Journalist kidnapped after challenging official account of Al Qaeda militant’s death

first_img Pakistani supreme court acquits main suspect in Daniel Pearl murder News Organisation Receive email alerts News PakistanAsia – Pacific Pakistani journalist critical of the military wounded by gunfire Reporters Without Borders voiced deep concern today about the fate of Hayatullah Khan, a reporter for the Urdu-language daily Ausaf and photographer for the European Press Photo Agency (EPA), who was kidnapped by gunmen yesterday morning in Mir Ali in the Tribal Zones of Pakistan, adjoining Afghanistan.Calling on the local authorities to do everything possible to locate Khan as soon as possible, the organisation said it was told by family members today that they have not had any word of him since his abduction.“Khan’s reporting had cast doubt on the official account of how a senior Al Qaeda militant was killed on 1 December and raised the sensitive issue of the US army’s participation in the fight against terrorism in Pakistan,” Reporters Without Borders said.“His disappearance comes a day after a journalist was killed in Darra Adamkhel, in another part of the Tribal Areas, and highlights the dangers to which journalists are exposed in these regions bordering Afghanistan,” the organisation added.Khan was heading towards Khajoori in Nord Waziristan (250 km southwest of Islamabad) to cover a student demonstration when five men armed with AK-47 assault rifles stopped his vehicle and took him away in another vehicle. His abduction came just a few days after he contradicted Pakistani army claims that the death of Hamza Rabia, a leading Arab militant in Al Qaeda, and four other people on 1 December was the result of munitions going off accidentally in the home of a person identified as Mohammad Siddiq, who turned out to be an uncle of Khan.On the basis of photographs he took at the scene, Khan said Rabia was killed by a US missile. Villagers said the explosion was caused by a missile fired from a plane or a drone.A witness of Khan’s abduction said his kidnappers looked like Taliban fighters, but local sources have stressed that the Pakistani security forces had it in for him.He was arrested in an arbitrary fashion by US forces in 2002 when he was trying to cover Al Qaeda and Taliban activity in the border region. The Pakistani military harassed him the following year after he wrote about the misuse of army vehicles in Mir Ali. June 2, 2021 Find out more News to go furthercenter_img Pakistani TV anchor censored after denouncing violence against journalists PakistanAsia – Pacific Help by sharing this information December 6, 2005 – Updated on January 20, 2016 Journalist kidnapped after challenging official account of Al Qaeda militant’s death Follow the news on Pakistan April 21, 2021 Find out more News RSF_en January 28, 2021 Find out morelast_img read more

Much-needed drug service opens in city centre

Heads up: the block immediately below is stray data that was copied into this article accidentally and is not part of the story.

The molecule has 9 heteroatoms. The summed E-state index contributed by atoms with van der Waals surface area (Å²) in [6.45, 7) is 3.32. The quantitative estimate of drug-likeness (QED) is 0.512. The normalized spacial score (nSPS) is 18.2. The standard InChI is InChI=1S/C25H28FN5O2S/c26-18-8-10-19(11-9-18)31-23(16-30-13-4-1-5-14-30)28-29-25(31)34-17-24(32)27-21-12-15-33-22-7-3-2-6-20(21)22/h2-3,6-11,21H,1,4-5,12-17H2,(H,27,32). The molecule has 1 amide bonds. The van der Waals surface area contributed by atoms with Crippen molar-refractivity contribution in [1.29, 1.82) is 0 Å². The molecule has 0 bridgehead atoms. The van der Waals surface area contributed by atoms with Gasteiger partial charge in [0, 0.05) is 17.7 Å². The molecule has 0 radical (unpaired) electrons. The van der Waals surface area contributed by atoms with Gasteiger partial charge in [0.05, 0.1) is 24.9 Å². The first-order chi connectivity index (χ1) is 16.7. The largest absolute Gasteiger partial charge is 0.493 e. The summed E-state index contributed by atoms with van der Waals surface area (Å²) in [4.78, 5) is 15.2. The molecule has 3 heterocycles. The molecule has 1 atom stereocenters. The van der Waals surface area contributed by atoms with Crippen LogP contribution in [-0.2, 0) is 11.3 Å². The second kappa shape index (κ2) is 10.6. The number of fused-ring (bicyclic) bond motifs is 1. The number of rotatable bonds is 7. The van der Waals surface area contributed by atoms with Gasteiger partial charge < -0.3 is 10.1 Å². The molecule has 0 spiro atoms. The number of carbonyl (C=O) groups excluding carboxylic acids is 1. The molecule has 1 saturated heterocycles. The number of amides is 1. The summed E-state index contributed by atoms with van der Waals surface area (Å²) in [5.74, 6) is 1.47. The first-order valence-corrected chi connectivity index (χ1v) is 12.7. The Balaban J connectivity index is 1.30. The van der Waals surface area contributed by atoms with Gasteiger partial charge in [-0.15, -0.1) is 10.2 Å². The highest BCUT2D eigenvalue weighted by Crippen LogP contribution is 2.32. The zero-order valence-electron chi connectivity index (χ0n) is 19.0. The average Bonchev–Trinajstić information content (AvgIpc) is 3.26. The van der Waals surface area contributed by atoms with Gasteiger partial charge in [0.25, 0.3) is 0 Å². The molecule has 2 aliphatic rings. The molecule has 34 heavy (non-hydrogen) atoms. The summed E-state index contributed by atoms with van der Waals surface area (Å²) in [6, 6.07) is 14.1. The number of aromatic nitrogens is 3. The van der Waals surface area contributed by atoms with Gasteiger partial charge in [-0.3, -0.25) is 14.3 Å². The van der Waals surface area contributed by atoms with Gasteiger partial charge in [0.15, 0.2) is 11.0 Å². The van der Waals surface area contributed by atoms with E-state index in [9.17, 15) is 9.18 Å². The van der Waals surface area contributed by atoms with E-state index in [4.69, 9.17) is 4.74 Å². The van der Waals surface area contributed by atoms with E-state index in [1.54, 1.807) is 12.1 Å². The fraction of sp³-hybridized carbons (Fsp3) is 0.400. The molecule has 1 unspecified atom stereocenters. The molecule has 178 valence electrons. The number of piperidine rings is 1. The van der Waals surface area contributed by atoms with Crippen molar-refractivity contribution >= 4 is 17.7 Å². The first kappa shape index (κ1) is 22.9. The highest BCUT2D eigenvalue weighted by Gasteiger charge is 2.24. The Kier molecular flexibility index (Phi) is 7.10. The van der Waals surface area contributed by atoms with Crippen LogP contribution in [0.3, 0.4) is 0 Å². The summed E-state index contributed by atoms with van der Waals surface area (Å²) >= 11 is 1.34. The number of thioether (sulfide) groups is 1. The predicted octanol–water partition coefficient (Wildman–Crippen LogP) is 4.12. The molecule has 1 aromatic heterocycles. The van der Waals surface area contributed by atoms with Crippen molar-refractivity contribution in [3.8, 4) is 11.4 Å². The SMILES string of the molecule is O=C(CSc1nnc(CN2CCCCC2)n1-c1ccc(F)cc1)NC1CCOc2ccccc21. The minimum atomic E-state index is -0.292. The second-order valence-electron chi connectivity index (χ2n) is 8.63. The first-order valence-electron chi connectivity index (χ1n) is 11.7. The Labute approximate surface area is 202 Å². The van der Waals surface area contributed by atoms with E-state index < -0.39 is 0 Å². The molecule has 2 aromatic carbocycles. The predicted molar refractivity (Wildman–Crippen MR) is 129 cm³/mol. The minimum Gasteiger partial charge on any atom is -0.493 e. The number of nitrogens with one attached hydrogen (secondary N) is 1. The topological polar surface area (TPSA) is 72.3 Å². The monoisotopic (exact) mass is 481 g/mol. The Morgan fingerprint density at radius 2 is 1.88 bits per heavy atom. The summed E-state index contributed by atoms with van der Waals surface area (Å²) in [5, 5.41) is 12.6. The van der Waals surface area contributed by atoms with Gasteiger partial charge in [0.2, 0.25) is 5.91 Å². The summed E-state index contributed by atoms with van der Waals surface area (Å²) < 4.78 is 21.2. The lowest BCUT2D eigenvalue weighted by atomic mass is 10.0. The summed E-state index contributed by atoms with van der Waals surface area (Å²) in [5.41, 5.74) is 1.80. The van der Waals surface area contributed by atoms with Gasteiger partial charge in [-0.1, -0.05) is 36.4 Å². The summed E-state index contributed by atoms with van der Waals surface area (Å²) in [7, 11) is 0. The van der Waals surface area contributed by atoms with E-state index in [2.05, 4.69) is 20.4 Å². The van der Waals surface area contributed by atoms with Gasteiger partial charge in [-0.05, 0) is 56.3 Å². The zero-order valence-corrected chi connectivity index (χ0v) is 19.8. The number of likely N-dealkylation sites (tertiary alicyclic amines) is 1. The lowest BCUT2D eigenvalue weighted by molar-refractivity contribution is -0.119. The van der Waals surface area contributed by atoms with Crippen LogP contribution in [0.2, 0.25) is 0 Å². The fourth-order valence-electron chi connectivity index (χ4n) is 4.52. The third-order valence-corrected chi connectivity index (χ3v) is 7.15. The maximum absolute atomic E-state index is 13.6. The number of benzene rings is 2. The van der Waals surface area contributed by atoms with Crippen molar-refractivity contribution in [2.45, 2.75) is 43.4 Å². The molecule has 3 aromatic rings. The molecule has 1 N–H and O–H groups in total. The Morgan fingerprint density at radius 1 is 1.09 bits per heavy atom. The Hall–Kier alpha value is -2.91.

first_imgLocal backlash over Aer Lingus threat Limerick on Covid watch list Housing 37 Compulsory Purchase Orders issued as council takes action on derelict sites Print Facebook Advertisement Shannon Airport braced for a devastating blow TAGSCommunityhealthLimerick City and CountyNews TechPost | Episode 9 | Pay with Google, WAZE – the new Google Maps? and Speak don’t Type! RELATED ARTICLESMORE FROM AUTHORcenter_img NewsCommunityHealthMuch-needed drug service opens in city centreBy Alan Jacques – November 28, 2018 1362 Twitter Previous articleFarrell pleased to put his hand back up for selectionNext articlePowPig grab the last available slot at Other Voices Festival this weekend Alan Jacques Email Limerick Post Show | Careers & Health Sciences Event for TY Students Ana Liffey chief executive Tony DuffinANA Liffey Drug Project this week opened their new premises on the Dock Road to continue giving people who use drugs in the city their non-judgmental support.Supported by the HSE and the Mid-West Regional Drugs and Alcohol Forum, Ana Liffey first opened its doors six years ago at their former premises at Fairgreen in Limerick. Since then they have worked to support hundreds of people, with complex and multiple needs.Sign up for the weekly Limerick Post newsletter Sign Up “Limerick has a lot going for it – it’s a busy business hub, it has great restaurants, nightlife and an unparalleled community spirit. Sadly, like all urban centres Limerick has its unfair share of problems too. One of these issues is a significant drug problem,” Ana Liffey chief executive Tony Duffin said this week.“There was an identified need to relocate to a more central location to facilitate easier access for more people. We are grateful to our funders, the community and partner agencies for their support – our work can only be done in partnership.“We are very proud of our Mid-West team; and the move to our new building on the Dock Road in Limerick City represents a significant investment by Ana Liffey in our work in the region. We look forward to continuing to help as many people as we can – people whose lives have been blighted by drug use,” he added.Metropolitan Mayor Daniel Butler, who is a professional Drugs Education and Prevention worker, was on hand to open Ana Liffey’s new base.“As an elected public representative I represent people from all walks of life. I also work as a drugs worker. So, I have a, somewhat, unique perspective on the drugs issue. I know that being addicted to drugs is a physically and psychologically painful experience, which nobody would choose for themselves,” Mayor Butler explained.“Equally, I know that people living in communities, impacted upon by drugs, often live in fear. If we want to have any chance of improving this situation, we must address the problems that cause drug use. Part of the response is accessible drug services that meet people where they are at. Ana Liffey Drug Project is such a service. Moving their service into the heart of Limerick City is a great idea and I am confident that more people will turn to Ana Liffey for support.” Linkedin WhatsApplast_img read more